What is HCI?

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2012 Annual Report |Charity listing at Canada Revenue Agency

HCI – Handi-Care Intl., registered as a Canadian charity (Charity Registration # BN 889046397RR0001) in 1992, is ably administered by volunteers. Its Mission Statement is to Rehabilitate, Educate and Empower disadvantaged persons of South Asian descent through raising awareness, effective partnerships and efficient fund raising.

HCI works with organizations that fulfill all the criteria it sets forth, with high expectations of commitment, reputability, accountability and efficiency. HCI funds these organizations for specific projects and works hand in hand with them to ensure implementation and to keep the project under check.

  • Our Mission: Helping disadvantaged children and youth with special needs, with education, rehabilitation and training to empower and integrate them with the main stream community.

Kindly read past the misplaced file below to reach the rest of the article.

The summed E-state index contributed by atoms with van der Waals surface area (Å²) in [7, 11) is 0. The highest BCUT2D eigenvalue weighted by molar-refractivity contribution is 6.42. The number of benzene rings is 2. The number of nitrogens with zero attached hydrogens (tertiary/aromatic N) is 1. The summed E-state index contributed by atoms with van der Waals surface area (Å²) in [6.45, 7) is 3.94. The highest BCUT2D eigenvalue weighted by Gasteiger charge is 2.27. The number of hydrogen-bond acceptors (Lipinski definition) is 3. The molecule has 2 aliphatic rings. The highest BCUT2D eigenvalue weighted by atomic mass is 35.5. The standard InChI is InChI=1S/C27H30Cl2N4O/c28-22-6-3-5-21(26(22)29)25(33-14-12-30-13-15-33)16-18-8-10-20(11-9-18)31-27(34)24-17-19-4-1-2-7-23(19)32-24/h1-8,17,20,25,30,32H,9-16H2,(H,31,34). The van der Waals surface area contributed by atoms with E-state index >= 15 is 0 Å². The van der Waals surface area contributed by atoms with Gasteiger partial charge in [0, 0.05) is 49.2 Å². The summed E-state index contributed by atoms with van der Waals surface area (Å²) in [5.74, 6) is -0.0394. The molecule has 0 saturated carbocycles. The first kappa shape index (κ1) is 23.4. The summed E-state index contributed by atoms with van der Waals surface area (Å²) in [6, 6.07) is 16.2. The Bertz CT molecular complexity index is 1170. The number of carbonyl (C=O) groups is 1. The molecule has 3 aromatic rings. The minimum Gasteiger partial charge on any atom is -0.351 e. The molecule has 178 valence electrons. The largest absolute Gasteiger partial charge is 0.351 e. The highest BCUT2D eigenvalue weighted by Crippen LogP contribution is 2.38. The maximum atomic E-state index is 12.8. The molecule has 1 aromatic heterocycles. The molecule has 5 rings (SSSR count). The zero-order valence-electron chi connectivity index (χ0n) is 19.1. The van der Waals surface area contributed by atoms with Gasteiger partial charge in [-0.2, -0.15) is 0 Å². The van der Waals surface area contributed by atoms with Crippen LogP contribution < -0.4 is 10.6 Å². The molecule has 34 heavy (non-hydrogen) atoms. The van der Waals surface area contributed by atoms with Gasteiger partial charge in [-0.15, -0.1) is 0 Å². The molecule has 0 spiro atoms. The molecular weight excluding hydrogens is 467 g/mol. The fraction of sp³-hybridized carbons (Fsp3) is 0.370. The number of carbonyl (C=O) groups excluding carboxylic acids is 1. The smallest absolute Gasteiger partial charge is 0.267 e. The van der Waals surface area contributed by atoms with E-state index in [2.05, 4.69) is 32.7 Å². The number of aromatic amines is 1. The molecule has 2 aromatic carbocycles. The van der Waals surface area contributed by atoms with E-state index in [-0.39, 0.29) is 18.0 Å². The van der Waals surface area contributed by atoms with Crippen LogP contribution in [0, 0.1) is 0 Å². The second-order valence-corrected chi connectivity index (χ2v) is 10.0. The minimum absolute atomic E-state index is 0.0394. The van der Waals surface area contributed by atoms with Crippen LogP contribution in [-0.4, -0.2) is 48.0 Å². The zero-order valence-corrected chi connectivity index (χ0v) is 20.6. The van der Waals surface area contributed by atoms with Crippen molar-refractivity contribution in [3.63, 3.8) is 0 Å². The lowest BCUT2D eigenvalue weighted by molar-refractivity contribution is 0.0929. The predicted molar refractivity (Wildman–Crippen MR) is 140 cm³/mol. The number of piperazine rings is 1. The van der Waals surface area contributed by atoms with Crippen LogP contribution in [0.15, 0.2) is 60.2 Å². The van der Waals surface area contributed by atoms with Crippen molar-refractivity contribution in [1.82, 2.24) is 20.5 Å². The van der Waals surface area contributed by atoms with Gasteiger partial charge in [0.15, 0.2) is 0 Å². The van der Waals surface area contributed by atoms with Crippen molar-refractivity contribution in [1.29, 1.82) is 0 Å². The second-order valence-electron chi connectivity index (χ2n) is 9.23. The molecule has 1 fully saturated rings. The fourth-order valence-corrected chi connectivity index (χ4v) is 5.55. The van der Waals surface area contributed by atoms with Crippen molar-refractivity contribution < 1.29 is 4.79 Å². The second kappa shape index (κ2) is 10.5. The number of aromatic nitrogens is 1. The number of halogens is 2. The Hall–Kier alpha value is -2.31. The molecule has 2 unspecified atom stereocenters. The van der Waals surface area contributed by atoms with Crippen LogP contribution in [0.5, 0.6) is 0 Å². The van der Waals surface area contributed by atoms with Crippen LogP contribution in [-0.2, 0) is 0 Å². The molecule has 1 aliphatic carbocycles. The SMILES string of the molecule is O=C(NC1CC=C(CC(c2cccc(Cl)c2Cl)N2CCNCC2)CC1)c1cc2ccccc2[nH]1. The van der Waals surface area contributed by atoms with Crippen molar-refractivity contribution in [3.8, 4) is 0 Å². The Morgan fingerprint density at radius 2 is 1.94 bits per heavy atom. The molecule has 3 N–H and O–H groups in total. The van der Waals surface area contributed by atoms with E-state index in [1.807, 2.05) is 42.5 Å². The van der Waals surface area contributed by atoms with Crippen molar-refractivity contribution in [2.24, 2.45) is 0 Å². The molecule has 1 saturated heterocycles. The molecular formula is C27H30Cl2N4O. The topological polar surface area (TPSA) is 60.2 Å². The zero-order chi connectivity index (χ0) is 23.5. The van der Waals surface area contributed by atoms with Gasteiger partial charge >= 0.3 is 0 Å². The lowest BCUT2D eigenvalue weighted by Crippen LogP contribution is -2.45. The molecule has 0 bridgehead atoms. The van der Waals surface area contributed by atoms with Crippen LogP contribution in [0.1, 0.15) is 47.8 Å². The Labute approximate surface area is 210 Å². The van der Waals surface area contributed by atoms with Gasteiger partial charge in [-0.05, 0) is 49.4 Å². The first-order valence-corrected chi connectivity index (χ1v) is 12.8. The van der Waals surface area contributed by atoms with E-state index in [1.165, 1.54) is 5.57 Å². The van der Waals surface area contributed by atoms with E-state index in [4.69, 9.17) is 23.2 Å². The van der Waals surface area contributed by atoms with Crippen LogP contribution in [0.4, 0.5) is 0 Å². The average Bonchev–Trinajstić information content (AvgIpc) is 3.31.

• Our Vision: To raise awareness about and Empower disadvantaged persons of South Asian descent.

  • Our  Mandate: Relieving poverty by providing housing and related facilities for people with special needs as well as people who are destitute, relieving suffering or disability including providing facilities for the care,maintenance, and rehabilitation of the handicapped and destitute, and establishing and operating schools including workshops for vocational training and rehabilitation for handicapped and destitute people.

  • Our Goal: Accelerate our support to NGOs in India who offer direct services to the poor rural disabled, through sponsorship programs. Volunteer Youth Training (working with the target communities that HCI serves) and raising awareness regarding initiatives pertaining to disability in the Greater Toronto Area during the current year.

We strive to make this possible through education (educating and creating awareness in the community about issues relating to disability, dealing with disability, including prevention) and training (training Canadian youth volunteers to participate in local and international projects directly).

Examples of our “disability to ability” success may be seen in such cases as Siddik’s: